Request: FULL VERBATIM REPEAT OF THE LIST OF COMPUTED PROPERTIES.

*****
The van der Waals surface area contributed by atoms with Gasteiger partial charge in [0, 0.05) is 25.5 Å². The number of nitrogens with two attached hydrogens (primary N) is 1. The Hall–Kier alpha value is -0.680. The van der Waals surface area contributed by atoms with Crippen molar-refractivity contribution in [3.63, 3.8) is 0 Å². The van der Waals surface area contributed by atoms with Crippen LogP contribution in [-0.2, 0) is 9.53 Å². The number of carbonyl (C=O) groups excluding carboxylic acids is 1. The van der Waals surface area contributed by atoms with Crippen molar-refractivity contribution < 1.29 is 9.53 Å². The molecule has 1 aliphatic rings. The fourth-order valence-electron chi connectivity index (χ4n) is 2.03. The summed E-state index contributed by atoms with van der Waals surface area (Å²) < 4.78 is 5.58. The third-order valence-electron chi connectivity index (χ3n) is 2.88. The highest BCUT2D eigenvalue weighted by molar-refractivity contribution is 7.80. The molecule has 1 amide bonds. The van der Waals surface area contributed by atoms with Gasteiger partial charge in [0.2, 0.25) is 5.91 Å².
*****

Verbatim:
The van der Waals surface area contributed by atoms with Gasteiger partial charge in [0, 0.05) is 25.5 Å². The number of nitrogens with two attached hydrogens (primary N) is 1. The Hall–Kier alpha value is -0.680. The van der Waals surface area contributed by atoms with Crippen molar-refractivity contribution in [3.63, 3.8) is 0 Å². The van der Waals surface area contributed by atoms with Crippen LogP contribution in [-0.2, 0) is 9.53 Å². The number of carbonyl (C=O) groups excluding carboxylic acids is 1. The van der Waals surface area contributed by atoms with Crippen molar-refractivity contribution < 1.29 is 9.53 Å². The molecule has 1 aliphatic rings. The fourth-order valence-electron chi connectivity index (χ4n) is 2.03. The summed E-state index contributed by atoms with van der Waals surface area (Å²) < 4.78 is 5.58. The third-order valence-electron chi connectivity index (χ3n) is 2.88. The highest BCUT2D eigenvalue weighted by molar-refractivity contribution is 7.80. The molecule has 1 amide bonds. The van der Waals surface area contributed by atoms with Gasteiger partial charge in [0.2, 0.25) is 5.91 Å².